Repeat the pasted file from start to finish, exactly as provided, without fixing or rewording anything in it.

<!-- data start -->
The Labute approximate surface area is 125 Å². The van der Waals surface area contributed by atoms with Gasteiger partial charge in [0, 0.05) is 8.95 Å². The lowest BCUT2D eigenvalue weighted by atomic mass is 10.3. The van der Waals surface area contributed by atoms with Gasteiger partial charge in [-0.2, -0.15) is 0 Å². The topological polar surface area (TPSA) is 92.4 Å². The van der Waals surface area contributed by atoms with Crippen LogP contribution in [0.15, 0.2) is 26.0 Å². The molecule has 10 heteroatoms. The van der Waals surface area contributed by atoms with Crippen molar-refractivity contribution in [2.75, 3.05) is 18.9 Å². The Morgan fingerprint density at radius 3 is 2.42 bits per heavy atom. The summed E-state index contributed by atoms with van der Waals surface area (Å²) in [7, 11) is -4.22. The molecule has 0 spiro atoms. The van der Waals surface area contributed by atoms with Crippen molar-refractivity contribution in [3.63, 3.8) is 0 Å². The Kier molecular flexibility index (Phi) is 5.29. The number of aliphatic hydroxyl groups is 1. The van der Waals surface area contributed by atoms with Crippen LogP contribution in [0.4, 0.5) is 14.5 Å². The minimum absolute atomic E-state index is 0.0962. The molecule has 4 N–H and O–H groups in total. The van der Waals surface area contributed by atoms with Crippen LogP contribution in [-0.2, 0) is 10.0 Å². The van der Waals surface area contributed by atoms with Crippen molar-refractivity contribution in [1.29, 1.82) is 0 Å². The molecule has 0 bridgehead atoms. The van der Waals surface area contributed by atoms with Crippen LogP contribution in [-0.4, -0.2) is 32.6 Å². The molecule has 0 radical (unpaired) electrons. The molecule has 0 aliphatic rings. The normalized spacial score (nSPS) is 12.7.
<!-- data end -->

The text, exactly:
The Labute approximate surface area is 125 Å². The van der Waals surface area contributed by atoms with Gasteiger partial charge in [0, 0.05) is 8.95 Å². The lowest BCUT2D eigenvalue weighted by atomic mass is 10.3. The van der Waals surface area contributed by atoms with Gasteiger partial charge in [-0.2, -0.15) is 0 Å². The topological polar surface area (TPSA) is 92.4 Å². The van der Waals surface area contributed by atoms with Crippen LogP contribution in [0.15, 0.2) is 26.0 Å². The molecule has 10 heteroatoms. The van der Waals surface area contributed by atoms with Crippen molar-refractivity contribution in [2.75, 3.05) is 18.9 Å². The Morgan fingerprint density at radius 3 is 2.42 bits per heavy atom. The summed E-state index contributed by atoms with van der Waals surface area (Å²) in [7, 11) is -4.22. The molecule has 0 spiro atoms. The van der Waals surface area contributed by atoms with Crippen molar-refractivity contribution in [3.63, 3.8) is 0 Å². The Kier molecular flexibility index (Phi) is 5.29. The number of aliphatic hydroxyl groups is 1. The van der Waals surface area contributed by atoms with Crippen LogP contribution in [0.4, 0.5) is 14.5 Å². The minimum absolute atomic E-state index is 0.0962. The molecule has 4 N–H and O–H groups in total. The van der Waals surface area contributed by atoms with Crippen LogP contribution in [-0.2, 0) is 10.0 Å². The van der Waals surface area contributed by atoms with Crippen molar-refractivity contribution in [1.29, 1.82) is 0 Å². The molecule has 0 bridgehead atoms. The van der Waals surface area contributed by atoms with Crippen LogP contribution in [-0.4, -0.2) is 32.6 Å². The molecule has 0 radical (unpaired) electrons. The molecule has 0 aliphatic rings. The normalized spacial score (nSPS) is 12.7.